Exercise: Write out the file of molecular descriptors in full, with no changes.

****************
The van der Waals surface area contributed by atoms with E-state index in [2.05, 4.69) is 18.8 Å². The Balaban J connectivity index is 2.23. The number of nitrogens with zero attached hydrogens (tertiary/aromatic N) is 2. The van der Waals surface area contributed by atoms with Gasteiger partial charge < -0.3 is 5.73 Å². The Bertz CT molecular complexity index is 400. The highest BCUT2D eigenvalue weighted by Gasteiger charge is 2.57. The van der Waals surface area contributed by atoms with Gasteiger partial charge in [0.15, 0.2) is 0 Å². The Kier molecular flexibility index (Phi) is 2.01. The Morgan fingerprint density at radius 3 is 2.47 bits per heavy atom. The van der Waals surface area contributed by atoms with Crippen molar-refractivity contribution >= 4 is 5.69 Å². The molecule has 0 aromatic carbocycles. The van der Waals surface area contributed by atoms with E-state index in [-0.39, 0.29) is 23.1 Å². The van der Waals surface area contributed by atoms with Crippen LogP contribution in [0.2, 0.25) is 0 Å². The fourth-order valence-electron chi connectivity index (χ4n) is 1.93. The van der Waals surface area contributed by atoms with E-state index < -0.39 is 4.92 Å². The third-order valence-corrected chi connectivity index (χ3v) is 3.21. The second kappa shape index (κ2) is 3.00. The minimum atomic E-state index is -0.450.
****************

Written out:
The van der Waals surface area contributed by atoms with E-state index in [2.05, 4.69) is 18.8 Å². The Balaban J connectivity index is 2.23. The number of nitrogens with zero attached hydrogens (tertiary/aromatic N) is 2. The van der Waals surface area contributed by atoms with Gasteiger partial charge < -0.3 is 5.73 Å². The Bertz CT molecular complexity index is 400. The highest BCUT2D eigenvalue weighted by Gasteiger charge is 2.57. The van der Waals surface area contributed by atoms with Gasteiger partial charge in [0.15, 0.2) is 0 Å². The Kier molecular flexibility index (Phi) is 2.01. The Morgan fingerprint density at radius 3 is 2.47 bits per heavy atom. The van der Waals surface area contributed by atoms with Crippen molar-refractivity contribution >= 4 is 5.69 Å². The molecule has 0 aromatic carbocycles. The van der Waals surface area contributed by atoms with E-state index in [-0.39, 0.29) is 23.1 Å². The van der Waals surface area contributed by atoms with Crippen LogP contribution in [0.2, 0.25) is 0 Å². The fourth-order valence-electron chi connectivity index (χ4n) is 1.93. The van der Waals surface area contributed by atoms with E-state index < -0.39 is 4.92 Å². The third-order valence-corrected chi connectivity index (χ3v) is 3.21. The second kappa shape index (κ2) is 3.00. The minimum atomic E-state index is -0.450.